OurKingdom have published my appreciation, 'On Reading Bernard Crick' which tries to put across how and where Crick's work helped to inform and influence me in several ways.
1. First, his writing much deepened my understanding of and engagement with George Orwell as a political writer.
2. By the early 1990s, the political writing particularly in Crick's essays was an important influence on me. He was particularly among the first writers I read to place the national questions of these islands at the heart of political and constitutional reform, offering an important rethinking of the assumptions and myths of British political history.
3. Over time, In Defence of Politics has grown on me considerably. Though it no doubt speaks to the book's central thesis about the perennial nature of our contemporary discontents, I am astonished that so urgently contemporary a book was written in 1962.
As Andrew Gamble wrote in essay on Crick for the Fabian Thinkers pamphlet:
What he [Crick] has to say to us now is in one sense what he has always been saying to us, though we are now more ready to hear it because political apathy and disengagement are on the rise, and the need for a revival of democratic citizenship is widely recognised
I think Stuart is right both to identify the minority (he says "dissident") nature of Crick's argument in Labour thought, and that this strand of democratic republican thinking could be more influential in Labour's future.
There is also an interesting dissenting note from Anthony Barnett (published below my essay), who was founder and director of Charter 88, and who challenges this high estimation of Crick. Barnett recounts the clash which saw Crick resign from the Charter 88 council ahead of the 1992 election. For Barnett, he was always a party man first, and so put party before civic project, which perhaps highlights the tension in my description of Crick as a 'Labour pluralist' (particularly as Crick was often viewed as unorthodox, unsafe and off message by many Labour figures). I would score one point to Barnett: the idea that the Charter cost Labour the '92 election is absurd, though the leader's ambivalence on PR proved damaging in the final week: one part of the broader public concern about whether Labour was ready to govern, which proved decisive. Beyond the merits of that particular dispute, the question of whether (or how) one can be both pluralist and partisan is important. (Crick consistently placed the emphasis in Orwell's claim that "no writer can be a loyal member of a political party" on 'loyal', and indeed Orwell was a member of the ILP when he wrote that).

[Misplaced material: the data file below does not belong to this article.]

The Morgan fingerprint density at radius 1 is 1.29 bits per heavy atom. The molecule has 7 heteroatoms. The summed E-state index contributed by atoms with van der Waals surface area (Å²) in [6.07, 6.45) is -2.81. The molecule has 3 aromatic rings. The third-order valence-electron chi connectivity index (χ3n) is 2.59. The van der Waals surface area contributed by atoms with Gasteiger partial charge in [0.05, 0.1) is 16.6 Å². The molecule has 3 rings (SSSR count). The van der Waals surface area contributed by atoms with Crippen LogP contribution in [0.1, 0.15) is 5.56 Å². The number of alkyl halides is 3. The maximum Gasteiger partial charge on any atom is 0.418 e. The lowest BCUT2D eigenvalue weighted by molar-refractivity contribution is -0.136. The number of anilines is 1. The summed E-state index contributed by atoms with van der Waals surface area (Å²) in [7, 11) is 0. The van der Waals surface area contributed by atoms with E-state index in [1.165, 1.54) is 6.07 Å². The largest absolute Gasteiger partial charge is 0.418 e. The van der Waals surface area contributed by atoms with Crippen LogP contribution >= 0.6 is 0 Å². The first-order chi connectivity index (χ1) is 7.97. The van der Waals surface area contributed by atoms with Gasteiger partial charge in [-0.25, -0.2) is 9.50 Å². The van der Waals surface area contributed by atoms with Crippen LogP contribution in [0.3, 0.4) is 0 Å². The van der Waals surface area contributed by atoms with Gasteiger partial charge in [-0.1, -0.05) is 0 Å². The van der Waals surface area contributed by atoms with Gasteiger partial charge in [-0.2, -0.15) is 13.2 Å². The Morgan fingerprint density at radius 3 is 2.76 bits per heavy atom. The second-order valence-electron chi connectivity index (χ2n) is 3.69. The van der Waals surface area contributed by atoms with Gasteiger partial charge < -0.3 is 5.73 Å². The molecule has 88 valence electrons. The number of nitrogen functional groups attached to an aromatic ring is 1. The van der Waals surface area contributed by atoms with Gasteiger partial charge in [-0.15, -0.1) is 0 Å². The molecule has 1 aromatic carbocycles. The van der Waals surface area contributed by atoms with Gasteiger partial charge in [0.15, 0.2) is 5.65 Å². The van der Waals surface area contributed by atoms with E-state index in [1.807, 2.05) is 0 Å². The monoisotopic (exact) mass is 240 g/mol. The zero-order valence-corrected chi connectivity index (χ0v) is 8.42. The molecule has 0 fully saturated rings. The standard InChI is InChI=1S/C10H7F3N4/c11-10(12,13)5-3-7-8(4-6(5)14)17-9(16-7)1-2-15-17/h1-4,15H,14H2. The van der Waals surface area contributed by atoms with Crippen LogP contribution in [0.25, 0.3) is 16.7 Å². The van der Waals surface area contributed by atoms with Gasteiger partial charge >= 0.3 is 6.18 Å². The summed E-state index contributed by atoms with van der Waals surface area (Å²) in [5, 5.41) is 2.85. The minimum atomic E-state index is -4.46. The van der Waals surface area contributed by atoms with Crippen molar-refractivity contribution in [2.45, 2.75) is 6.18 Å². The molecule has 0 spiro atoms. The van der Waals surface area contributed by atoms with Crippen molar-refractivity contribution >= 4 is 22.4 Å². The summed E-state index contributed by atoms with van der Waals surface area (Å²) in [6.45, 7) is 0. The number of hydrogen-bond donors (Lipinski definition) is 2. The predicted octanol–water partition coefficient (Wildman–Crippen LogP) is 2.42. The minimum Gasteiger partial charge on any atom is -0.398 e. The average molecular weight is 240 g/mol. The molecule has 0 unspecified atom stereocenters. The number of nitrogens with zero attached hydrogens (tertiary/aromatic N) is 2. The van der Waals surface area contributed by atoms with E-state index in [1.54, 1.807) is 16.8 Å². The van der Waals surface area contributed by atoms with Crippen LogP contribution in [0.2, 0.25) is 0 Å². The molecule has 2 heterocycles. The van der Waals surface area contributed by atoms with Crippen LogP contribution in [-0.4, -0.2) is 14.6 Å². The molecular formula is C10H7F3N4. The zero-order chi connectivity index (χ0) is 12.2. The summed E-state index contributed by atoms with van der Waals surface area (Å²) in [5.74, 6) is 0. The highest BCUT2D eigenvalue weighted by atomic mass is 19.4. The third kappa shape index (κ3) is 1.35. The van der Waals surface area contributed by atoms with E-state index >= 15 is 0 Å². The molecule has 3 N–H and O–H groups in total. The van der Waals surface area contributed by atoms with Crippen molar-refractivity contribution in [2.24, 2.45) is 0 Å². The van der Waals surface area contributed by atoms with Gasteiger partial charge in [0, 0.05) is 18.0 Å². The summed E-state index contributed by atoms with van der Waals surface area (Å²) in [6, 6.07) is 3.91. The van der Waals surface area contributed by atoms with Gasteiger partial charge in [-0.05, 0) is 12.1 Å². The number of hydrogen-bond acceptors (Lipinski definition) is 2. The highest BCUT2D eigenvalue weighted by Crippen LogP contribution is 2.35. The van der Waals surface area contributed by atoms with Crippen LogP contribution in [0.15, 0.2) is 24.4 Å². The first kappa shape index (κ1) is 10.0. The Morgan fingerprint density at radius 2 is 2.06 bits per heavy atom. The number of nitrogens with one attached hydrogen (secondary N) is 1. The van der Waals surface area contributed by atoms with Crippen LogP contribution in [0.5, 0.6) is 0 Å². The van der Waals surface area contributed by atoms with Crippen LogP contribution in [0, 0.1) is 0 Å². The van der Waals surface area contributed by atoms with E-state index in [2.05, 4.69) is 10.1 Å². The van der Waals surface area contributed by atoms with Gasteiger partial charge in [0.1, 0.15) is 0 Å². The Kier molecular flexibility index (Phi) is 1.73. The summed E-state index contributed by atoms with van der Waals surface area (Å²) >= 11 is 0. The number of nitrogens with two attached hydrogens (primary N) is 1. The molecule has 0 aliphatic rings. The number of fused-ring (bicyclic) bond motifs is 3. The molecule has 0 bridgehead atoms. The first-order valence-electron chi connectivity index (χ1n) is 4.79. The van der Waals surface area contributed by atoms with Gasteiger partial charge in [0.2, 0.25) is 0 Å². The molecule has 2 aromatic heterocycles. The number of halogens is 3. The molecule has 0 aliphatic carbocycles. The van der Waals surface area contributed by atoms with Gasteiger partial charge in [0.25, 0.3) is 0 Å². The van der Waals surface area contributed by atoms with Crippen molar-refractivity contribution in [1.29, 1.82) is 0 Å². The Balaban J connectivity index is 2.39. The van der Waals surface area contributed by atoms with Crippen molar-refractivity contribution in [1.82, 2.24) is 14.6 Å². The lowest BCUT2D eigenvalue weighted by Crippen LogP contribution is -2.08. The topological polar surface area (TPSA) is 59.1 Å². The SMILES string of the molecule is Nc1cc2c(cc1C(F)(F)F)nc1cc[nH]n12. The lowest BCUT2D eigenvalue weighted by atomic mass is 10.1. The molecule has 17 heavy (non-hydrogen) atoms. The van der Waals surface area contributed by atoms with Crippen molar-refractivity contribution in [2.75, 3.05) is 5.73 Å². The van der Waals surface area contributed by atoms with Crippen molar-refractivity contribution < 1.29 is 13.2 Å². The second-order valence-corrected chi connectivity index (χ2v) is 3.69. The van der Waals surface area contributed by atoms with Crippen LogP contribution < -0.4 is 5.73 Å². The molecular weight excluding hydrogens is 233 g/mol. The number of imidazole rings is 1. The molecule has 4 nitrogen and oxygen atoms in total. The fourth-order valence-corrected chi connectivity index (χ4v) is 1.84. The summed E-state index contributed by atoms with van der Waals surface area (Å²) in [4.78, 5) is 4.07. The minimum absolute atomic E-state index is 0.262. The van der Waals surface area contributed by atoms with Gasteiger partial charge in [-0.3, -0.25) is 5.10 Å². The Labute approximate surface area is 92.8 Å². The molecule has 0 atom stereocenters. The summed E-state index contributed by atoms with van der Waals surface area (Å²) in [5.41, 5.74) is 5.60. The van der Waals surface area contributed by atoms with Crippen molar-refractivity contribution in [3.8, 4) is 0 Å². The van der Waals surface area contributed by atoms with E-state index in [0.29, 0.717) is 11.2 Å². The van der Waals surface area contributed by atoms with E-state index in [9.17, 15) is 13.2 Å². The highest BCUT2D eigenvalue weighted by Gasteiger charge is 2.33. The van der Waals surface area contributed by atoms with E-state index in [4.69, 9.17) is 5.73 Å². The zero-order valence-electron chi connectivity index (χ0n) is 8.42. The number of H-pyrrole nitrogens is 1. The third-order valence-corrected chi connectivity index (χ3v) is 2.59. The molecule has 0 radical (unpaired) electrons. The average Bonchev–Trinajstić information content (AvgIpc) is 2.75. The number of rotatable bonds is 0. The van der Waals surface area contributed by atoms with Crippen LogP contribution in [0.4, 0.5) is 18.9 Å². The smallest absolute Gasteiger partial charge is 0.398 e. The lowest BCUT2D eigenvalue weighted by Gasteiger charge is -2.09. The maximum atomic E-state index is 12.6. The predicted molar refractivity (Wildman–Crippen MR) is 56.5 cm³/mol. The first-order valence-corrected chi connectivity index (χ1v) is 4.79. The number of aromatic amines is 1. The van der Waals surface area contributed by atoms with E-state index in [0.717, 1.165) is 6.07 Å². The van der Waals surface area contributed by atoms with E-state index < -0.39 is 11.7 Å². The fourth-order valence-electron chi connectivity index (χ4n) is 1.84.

Barnett enters polemical territory with his charge that:
In this sense I am not convinced that Crick was a "democratic republican" as Sunder states. A bit more principle and stomach is needed to qualify for what should remain a noble epithet.
As Stuart White is emerging as among the leading keepers of the democratic republican flame in the academy - he is co-editor of a recent collection on the theme, and a short Renewal essay can be read here, perhaps that charge is something he will want to return to in the next week or two.
Though I hope Stuart will giving priority to the mince pies and Christmas through the eyes of a small child - as I will be myself when the rest of the house wakes up - I hope that fleshing out further a discussion on the potential, challenges and perhaps the limits too of democratic republicanism will be something we can develop on the blog after Christmas and in the new year.